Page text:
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For Chuck’s flash fiction challenge, Fairy Tale Upgrade.

Grandmother’s house was deep in the forest on the edge of a lake. At her top speed, it took the Red Hood less than a minute to fly there from the city. She did a circuit around the lake, peering into the trees. She didn’t have any sort of enhanced vision or anything, but she suspected the Devourer was not above laying a trap for her. The Woodsman wasn’t in the habit of warning Megawatt of forest trouble unless it was serious.

Before helping her friends, though, she had to know her grandmother was safe. Taking a deep breath, she landed by the front door and turned the handle. Away from the windows and tucked into a corner was a modest bed, occupied by an old woman.


“Who’s there?” The voice shook, feeble and quiet. “Come closer, I need to see who it is.”

Red stepped into the cabin and closed the door, removing her mask and drawing her hood back. “It’s me, Grandma. It’s your Babs.”

“Babs… Babs? Where have you been?”

Suspicion crawled around, restless, in the back of her mind. Her grandmother’s body was brittle, but her mind had been sharper than this. She took another look at the woman in the bed.

“Grandma… your eyes…”

She remembered them being a dark brown that had begun to lighten with her advanced years, not the dull red that gazed at her. Without warning, arms of impossible length reached out, one hand grabbing her wrist while the other snapped to her neck. As she struggled, the visage of the old woman melted away. The Devourer’s true form was amorphous, not subscribing to any anatomy known to man. The appendages holding her became dark tentacles. Her free hand grabbed the one around her neck.

“Please, do struggle more. The more of energy you expend, the more delicious you will be when I overwhelm you.”

She grimaced. Its grip threatened to sap her strength entirely. Her mind raced, attempting to understand why she couldn’t beat this thing, when she could single-handedly demolish high-rises and carry armored cars over her shoulder like a sack of laundry. They were powers she’d had ever since…

The memory washed over Barbara unbidden. She remembered her father, missing an arm and bracing himself against the door to her bedroom, shouting at her to get under the bed. The thing that now gripped her appeared in the hallway and her father raised the shotgun against his shoulder. The weapon roared and something wet and warm hit her face. Everything after that was screams and horror.

More tentacles emerged as the Devourer expanded to its true dimensions, crushing the bed beneath its bulk. A circular maw filled with rows of serrated teeth opened in the midst of its many red eyes. It hissed, a wholly inhuman sound, and its breath stank.

If her father could wound the thing with some buckshot, why couldn’t she beat it herself? Tentacles were wrapping around her ankles. Any moment, it would lift her into the air and swallow her.

She closed her eyes. She reached into her mind, to the first time she thwarted a robbery, the battles she’d had alongside Megawatt and the Woodsman, the way it had felt to do good with her gifts. They were emotions and motivations entirely her own, untouched by the Devourer’s influence. She held onto those feelings, nurtured them, like the embers of a fire ready to roar into life.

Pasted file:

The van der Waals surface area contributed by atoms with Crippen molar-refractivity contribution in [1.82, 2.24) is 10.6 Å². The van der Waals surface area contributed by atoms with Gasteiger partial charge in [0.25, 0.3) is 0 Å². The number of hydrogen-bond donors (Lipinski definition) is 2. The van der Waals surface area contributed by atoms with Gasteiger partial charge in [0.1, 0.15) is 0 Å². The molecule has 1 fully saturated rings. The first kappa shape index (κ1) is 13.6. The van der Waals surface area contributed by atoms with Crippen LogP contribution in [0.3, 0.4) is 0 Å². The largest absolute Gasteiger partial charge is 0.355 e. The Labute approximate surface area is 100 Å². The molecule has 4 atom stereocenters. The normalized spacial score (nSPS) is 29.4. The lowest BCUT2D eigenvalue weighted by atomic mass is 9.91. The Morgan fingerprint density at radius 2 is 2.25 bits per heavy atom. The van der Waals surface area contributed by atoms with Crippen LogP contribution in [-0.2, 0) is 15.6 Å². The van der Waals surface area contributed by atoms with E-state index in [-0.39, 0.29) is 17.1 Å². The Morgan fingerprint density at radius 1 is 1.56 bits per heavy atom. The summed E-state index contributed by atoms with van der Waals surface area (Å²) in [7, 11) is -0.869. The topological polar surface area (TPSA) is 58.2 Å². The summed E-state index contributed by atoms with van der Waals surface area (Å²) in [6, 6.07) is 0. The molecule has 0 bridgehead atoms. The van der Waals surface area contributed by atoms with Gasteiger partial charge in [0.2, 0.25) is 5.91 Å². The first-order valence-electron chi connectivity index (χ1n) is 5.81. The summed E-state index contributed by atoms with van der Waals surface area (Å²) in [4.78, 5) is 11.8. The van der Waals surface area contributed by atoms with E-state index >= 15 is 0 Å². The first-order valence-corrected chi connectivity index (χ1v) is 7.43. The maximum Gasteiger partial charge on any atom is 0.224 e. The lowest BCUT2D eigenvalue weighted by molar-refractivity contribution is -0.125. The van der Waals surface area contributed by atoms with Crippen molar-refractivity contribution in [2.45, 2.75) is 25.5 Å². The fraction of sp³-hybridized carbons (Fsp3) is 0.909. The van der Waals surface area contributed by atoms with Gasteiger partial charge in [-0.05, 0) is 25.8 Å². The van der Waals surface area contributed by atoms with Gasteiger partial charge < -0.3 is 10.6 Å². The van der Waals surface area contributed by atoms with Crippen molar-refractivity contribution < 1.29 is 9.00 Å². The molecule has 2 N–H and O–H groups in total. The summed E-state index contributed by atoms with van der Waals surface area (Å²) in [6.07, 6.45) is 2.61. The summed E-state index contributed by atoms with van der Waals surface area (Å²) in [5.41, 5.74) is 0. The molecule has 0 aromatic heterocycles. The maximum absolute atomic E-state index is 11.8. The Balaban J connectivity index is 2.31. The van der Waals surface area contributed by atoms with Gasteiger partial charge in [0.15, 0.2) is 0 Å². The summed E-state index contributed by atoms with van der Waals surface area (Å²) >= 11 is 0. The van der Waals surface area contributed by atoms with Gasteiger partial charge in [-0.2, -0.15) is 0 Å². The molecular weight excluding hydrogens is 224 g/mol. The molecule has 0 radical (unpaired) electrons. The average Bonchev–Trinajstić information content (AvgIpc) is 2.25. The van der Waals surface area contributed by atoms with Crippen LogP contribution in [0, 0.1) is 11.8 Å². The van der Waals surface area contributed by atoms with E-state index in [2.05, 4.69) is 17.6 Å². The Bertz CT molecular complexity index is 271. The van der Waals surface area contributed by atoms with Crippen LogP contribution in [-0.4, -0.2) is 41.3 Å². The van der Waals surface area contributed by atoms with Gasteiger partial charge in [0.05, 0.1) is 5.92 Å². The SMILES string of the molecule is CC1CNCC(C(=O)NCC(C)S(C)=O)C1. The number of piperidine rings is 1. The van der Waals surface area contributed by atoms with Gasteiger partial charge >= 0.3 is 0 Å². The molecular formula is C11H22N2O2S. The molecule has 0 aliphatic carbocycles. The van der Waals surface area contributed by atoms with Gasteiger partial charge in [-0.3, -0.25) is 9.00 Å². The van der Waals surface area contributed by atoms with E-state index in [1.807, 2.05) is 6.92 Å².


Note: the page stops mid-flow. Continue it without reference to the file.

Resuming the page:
“You cannot resist.”

Her eyes opened. “Yes, I can. And I will.”

She pulled her right arm back, planted her feet, gripped its slimy tentacles in both of her hands, and swung with her hips as hard as she could.

The mass of the Devourer slammed into the wall of the cabin. Years of weather and the tender mercies of the forest had weakened it, and the wood collapsed. Timbers fell and broke around Barbara as she summoned all the strength she could and aimed for the sky.

For a spine-chilling moment she went nowhere. The Devourer’s maw was inches away. She kept her eyes on the clouds above her head, willing herself to close the distance. Moment by moment, inch by inch, she climbed. The Devourer lashed at her with its many appendages, but her struggles kept it from dragging her any closer. Gravity had a hold on it, while she was still capable of flight.

Red Hood pulled her arms closer to her body as she flew ever higher. She planted her feet on the Devourer and glared down at it.

“Why Grandma?”

“An appetizer. I will take back what you stole from me.”

“Maybe. Provided you can fly, as I can.”

With that, she grabbed hold of its tentacles and pulled while pushing as hard as possible with her legs. Inhuman tearing sounds filled the sky. Tentacles snapped free.

“You utter bitch.” The words were a hiss, not the scream she expected. Somehow, it still terrified her even when she had the advantage.

“I am what you made me.”

Unable to maintain its grip, the Devourer plummeted. She watched it fall. It took a few seconds for the black, writhing mass to hit the ground. With a scream, she followed it, crossing the distance in the blink of an eye, hitting it with the force of a speeding train. She pounded it until it stopped moving. For a moment, there was quiet, broken only by Barbara’s rapid breathing. A form approached through the dust and she whirled, ready to strike.

“Easy,” said a deep, male voice. “It’s me, Red.”

She exhaled. The Woodsman stood by her, leaning on his axe. In the crater, the black mass hissed and bubbled. The Red Hood sat, looking at what she’d done. She watched the remains of the Devourer until the last bit of its putrid, spitting mass of semi-liquid evaporated, absorbed into the earth. Then the woman a dead family had called ‘Babs’ lowered her head, pulled up her red hood, and started to cry.